The complex will include a 19,000-seat arena, 350,000 square feet of retail and restaurant space, and a 250-room hotel. Once the state Franchise Oversight Board approves the state’s environmental review of the proposal in the coming weeks, construction is slated to begin with the goal of opening the arena in time for the 2021 season. But it’s possible that critics of the plan — such as residents of Floral Park and Elmont concerned about increased traffic — can still sue to try to block the development.

The approval comes a month after state officials announced that a new Long Island Rail Road station will be built to accommodate fans traveling to and from the arena. And it comes two years after they originally pitched the idea to the state.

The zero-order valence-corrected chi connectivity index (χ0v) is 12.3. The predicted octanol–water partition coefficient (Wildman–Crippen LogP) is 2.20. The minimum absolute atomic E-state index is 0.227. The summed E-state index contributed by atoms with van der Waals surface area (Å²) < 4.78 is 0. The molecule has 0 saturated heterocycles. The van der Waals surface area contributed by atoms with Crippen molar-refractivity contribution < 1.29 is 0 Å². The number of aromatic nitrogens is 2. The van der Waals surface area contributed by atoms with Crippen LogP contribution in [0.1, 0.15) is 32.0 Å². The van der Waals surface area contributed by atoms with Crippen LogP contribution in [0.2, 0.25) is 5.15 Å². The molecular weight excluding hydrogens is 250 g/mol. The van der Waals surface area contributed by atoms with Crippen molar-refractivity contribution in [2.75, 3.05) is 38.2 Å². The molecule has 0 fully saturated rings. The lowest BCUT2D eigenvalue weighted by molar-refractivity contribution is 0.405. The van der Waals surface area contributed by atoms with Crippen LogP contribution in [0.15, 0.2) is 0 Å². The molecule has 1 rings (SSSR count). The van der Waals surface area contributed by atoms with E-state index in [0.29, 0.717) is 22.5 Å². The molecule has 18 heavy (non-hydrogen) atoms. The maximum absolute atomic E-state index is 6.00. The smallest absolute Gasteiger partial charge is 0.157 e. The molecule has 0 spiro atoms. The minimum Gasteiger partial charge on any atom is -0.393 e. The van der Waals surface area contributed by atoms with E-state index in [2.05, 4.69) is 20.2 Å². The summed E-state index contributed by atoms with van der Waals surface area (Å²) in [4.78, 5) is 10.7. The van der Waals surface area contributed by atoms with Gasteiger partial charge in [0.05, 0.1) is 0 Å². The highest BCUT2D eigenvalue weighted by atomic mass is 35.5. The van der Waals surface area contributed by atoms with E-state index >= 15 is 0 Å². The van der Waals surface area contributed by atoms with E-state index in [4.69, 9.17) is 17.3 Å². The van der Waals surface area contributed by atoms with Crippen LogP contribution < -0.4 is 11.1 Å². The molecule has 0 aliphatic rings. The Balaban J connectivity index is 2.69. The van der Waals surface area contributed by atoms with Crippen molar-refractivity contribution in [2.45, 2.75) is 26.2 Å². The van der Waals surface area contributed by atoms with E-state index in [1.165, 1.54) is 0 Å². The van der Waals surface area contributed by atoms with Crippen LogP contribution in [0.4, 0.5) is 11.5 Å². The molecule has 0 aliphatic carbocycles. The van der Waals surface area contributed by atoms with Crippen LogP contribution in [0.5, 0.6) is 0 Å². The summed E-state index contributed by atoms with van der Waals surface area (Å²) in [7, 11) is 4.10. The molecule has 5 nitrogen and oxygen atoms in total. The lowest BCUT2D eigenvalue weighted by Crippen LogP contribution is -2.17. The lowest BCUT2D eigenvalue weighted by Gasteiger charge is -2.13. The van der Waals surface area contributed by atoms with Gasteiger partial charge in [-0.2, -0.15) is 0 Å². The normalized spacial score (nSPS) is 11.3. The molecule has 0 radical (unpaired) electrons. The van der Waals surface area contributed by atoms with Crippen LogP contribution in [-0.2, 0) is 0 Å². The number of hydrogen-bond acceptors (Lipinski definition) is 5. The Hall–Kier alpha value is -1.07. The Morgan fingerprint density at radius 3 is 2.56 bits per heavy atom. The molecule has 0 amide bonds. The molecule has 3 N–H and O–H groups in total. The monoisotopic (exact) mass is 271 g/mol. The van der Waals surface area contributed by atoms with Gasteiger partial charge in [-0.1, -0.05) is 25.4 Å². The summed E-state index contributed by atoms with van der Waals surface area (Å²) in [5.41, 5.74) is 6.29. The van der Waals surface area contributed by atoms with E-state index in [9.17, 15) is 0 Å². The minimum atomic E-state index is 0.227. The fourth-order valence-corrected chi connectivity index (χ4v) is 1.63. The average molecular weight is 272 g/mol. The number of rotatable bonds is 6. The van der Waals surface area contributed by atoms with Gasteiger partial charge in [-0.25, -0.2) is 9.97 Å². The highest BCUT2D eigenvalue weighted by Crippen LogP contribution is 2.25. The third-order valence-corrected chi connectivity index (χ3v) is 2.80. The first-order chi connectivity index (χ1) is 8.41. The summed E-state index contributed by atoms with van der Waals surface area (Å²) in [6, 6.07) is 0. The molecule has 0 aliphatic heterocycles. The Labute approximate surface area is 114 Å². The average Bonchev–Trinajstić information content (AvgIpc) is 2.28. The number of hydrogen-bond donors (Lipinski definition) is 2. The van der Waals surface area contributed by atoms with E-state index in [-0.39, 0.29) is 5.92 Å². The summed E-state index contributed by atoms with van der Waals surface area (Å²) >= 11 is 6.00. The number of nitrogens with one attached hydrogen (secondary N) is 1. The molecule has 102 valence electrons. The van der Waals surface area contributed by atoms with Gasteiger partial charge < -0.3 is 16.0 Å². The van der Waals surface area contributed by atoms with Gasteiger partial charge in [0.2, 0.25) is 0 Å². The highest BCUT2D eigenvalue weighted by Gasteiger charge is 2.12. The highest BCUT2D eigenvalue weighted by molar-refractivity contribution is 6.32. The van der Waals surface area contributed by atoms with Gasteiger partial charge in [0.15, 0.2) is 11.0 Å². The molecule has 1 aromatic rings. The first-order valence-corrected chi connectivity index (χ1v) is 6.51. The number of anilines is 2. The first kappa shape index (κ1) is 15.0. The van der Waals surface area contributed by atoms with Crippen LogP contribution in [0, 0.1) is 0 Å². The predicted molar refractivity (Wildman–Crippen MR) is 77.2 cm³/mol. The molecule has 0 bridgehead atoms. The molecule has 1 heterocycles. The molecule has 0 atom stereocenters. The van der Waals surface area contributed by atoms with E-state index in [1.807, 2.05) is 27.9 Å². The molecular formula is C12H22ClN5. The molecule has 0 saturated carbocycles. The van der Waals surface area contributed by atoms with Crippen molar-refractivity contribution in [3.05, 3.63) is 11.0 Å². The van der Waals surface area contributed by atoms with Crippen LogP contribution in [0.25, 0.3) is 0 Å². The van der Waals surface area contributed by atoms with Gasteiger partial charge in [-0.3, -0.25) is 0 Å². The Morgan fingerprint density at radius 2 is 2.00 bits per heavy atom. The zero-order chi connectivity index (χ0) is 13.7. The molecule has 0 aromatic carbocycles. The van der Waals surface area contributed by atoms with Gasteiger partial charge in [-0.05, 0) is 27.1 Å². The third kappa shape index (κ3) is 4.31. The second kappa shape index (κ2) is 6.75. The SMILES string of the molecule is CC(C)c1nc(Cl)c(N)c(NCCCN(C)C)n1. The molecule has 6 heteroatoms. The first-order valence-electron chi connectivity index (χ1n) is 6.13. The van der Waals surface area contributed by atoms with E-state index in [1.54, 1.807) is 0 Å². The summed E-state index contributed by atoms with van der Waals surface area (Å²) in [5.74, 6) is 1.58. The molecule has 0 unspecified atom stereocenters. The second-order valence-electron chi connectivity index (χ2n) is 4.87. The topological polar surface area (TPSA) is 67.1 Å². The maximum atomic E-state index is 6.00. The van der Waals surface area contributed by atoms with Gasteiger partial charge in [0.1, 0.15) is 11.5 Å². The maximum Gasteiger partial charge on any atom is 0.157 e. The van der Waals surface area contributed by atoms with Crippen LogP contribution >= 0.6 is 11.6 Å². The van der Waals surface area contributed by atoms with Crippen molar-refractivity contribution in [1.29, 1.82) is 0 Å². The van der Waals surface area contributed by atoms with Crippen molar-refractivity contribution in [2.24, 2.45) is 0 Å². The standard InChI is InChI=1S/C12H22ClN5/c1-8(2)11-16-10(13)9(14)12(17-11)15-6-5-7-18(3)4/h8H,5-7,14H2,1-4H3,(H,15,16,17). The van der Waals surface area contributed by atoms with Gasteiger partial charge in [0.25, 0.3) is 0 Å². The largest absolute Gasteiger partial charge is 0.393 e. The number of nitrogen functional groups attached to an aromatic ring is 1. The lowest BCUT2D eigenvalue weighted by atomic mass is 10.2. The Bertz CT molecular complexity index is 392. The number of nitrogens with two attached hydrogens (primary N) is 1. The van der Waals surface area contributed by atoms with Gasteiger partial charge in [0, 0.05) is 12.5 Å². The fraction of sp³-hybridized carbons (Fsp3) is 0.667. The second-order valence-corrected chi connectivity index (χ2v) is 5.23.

Long Island’s only professional major league sports team left their original home of Nassau Veterans Memorial Coliseum in Uniondale — where they spent four decades, including their four-straight Stanley Cup-winning seasons — to move to Brooklyn in 2015, but after two years in New York City, the team’s owners started eyeing another home. 

Around the same time that talk of the team returning to the recently renovated coliseum was scuttled, New York Arena Partners — a partnership between the Islanders, Mets, and arena developers Oak View Group — advanced the Elmont plan.


Former Nassau Exec Thomas Gulotta Dies

Thomas Gulotta

Thomas Gulotta, a former Republican lawmaker who served as Nassau County executive from 1987 through 2001, presiding over the creation of the Nassau County Legislature, died on August 4. He was 75.